“Sometimes it helps to know that I just can’t do it all. One step at a time is all that’s possible— even when those steps are taken on the run.”
—Anne W. Schaef
1. Get as much help as you can, as early as you can, for as long as you can.
It is normal to feel a full range of emotions as you manage your new role as caregiver. You may love the one who is ill, while still experiencing sadness, anger, or fear. At times you may resent the effect caregiving has on your life. If you find yourself overwhelmed, reach out to family or friends, or speak with a professional.
2. Ensuring your own health is the best way to take care of others.
If you are sick or unable to function, you won’t be able to look after the people who depend on you for support. Take time to manage your health and to refresh your mind and spirit.
3. Just as you give love to so many, become willing to accept love from others.
Give others the opportunity to take care of you. Ask family and friends to handle tasks such as errands, groceries, rides, housekeeping, laundry, or meal preparation. Family and friends often want to help but they don’t know what you need. Tell them!
4. Your relative may not need (or want) you as much as you think.
The elderly fear the loss of independence and moving out of their own home and into a nursing home, far more than they fear death. Involve your loved one in decisions and give them opportunities to stay involved. Let them continue to use the abilities they have, such as making clothing choices for the day, making a sandwich, and performing basic hygiene.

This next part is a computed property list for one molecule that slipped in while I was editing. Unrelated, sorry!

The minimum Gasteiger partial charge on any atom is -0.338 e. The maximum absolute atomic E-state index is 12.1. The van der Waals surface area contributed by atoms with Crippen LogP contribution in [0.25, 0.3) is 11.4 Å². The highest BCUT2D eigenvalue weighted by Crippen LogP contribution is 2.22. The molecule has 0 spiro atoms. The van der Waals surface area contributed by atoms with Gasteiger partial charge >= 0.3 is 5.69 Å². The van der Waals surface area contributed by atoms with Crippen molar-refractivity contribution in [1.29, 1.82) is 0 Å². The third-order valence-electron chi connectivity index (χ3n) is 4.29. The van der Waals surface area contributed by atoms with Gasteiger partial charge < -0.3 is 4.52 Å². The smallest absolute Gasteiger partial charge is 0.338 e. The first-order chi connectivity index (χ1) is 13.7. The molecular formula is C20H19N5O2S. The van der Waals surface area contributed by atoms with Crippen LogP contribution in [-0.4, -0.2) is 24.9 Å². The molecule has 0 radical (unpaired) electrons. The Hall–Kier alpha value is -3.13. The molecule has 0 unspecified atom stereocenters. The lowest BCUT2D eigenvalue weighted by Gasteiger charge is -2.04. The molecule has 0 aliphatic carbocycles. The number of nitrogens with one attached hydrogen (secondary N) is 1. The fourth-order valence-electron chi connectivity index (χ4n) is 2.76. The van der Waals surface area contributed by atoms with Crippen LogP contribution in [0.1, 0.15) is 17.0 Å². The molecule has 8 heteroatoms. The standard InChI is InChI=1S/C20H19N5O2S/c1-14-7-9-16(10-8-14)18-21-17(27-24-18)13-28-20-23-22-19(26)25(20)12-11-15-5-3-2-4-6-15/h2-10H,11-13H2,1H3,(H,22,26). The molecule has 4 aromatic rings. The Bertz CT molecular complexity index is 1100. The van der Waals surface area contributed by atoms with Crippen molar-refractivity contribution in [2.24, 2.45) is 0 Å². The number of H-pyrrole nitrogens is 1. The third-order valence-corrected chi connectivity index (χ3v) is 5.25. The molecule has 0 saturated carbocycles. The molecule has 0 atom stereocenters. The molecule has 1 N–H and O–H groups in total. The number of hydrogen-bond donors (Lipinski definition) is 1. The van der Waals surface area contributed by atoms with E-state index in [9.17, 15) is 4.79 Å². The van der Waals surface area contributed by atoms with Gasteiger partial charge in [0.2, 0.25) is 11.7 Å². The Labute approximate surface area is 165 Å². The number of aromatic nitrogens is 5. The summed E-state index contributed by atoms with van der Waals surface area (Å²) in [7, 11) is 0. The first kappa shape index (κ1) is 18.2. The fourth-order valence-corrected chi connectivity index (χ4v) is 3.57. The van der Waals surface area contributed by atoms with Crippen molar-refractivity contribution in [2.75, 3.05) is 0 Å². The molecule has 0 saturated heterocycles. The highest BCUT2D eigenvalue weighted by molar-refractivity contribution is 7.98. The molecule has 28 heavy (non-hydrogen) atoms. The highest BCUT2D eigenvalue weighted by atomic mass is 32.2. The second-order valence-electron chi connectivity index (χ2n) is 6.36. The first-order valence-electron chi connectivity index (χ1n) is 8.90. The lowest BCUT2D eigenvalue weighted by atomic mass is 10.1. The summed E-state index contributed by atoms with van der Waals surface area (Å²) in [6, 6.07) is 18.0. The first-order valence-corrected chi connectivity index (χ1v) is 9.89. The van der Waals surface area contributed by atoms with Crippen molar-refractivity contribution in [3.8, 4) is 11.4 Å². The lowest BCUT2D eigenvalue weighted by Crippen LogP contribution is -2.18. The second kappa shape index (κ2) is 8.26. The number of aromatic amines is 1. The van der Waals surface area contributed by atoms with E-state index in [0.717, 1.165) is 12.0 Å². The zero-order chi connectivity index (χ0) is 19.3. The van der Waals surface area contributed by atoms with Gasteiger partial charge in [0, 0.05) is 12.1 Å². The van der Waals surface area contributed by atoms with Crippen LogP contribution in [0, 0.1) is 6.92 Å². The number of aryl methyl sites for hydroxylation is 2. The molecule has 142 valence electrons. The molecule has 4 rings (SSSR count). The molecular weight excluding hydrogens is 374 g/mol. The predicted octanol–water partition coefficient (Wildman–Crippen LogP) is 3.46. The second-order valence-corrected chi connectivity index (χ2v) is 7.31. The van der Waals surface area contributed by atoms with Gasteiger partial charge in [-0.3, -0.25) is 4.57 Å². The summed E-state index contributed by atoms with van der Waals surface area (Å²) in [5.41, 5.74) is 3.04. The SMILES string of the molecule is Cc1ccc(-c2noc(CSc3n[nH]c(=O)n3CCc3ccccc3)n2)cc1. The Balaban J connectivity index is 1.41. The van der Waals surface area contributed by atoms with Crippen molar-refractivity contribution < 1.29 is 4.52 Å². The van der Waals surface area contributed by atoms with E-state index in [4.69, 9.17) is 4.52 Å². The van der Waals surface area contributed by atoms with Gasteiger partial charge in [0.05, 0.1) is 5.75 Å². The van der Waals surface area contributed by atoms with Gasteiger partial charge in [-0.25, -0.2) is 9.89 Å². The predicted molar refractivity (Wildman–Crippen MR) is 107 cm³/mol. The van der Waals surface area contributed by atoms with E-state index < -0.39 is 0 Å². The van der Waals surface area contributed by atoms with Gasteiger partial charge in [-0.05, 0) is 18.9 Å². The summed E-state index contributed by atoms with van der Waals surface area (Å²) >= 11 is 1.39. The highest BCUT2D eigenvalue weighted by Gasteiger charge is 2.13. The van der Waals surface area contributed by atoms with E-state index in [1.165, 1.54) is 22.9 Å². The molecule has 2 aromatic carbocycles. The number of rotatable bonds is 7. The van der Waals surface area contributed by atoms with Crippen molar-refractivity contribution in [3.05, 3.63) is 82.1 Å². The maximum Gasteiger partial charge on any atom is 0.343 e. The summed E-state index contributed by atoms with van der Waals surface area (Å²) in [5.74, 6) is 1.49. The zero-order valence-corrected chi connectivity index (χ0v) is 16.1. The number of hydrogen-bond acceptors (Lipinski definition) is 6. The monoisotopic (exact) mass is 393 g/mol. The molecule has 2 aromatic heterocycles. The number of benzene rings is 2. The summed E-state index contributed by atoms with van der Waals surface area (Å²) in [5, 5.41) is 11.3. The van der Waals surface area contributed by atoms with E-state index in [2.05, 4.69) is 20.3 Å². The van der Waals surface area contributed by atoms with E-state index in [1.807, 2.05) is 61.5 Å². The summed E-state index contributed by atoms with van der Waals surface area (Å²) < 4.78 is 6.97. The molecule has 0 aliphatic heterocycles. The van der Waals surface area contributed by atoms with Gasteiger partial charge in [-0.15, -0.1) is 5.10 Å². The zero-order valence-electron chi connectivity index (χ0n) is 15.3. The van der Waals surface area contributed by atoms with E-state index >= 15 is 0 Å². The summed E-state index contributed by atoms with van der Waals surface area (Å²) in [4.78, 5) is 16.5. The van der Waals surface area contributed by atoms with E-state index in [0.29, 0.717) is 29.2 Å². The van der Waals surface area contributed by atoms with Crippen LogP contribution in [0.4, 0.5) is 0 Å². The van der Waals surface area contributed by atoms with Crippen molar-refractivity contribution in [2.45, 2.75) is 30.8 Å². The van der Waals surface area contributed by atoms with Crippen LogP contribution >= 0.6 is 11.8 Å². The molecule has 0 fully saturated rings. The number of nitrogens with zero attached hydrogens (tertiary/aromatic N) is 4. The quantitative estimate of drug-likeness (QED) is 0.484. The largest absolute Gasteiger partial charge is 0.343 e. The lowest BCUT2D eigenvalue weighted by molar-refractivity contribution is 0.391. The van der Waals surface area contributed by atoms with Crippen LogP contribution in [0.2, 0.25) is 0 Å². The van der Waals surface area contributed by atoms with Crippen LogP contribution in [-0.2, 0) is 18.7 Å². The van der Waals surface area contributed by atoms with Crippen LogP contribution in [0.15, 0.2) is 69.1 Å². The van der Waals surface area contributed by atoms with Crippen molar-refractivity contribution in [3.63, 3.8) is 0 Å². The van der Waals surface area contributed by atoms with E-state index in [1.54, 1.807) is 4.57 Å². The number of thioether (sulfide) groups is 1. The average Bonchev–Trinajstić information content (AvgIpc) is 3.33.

5. Take time for you.
Give yourself permission to maintain your own life as much as possible. Take breaks from caregiving.
6. Keep a sense of humor and your perspective.
As they say—laughter is the best medicine. Experience something funny each day. While the caregiver role is not funny, you may have situations that on reflection are quite humorous. Remember, none of us is perfect. We make mistakes, learn, and try again. You can’t do it all, and you will ruin your health trying. Keep a realistic perspective by knowing in your heart that, even on the worst of days, you are doing the very best you can.
7. Join a support group or online community for caregivers.
This will let you know that you are not alone. You will learn coping strategies and meet others who understand what you are going through.
The seven caregiver hints and portions of their descriptions come directly from Christine Jette, RN. Used with permission from The Grieving Heart, Caring for the Caregiver [link: http://thegrievingheart.info]
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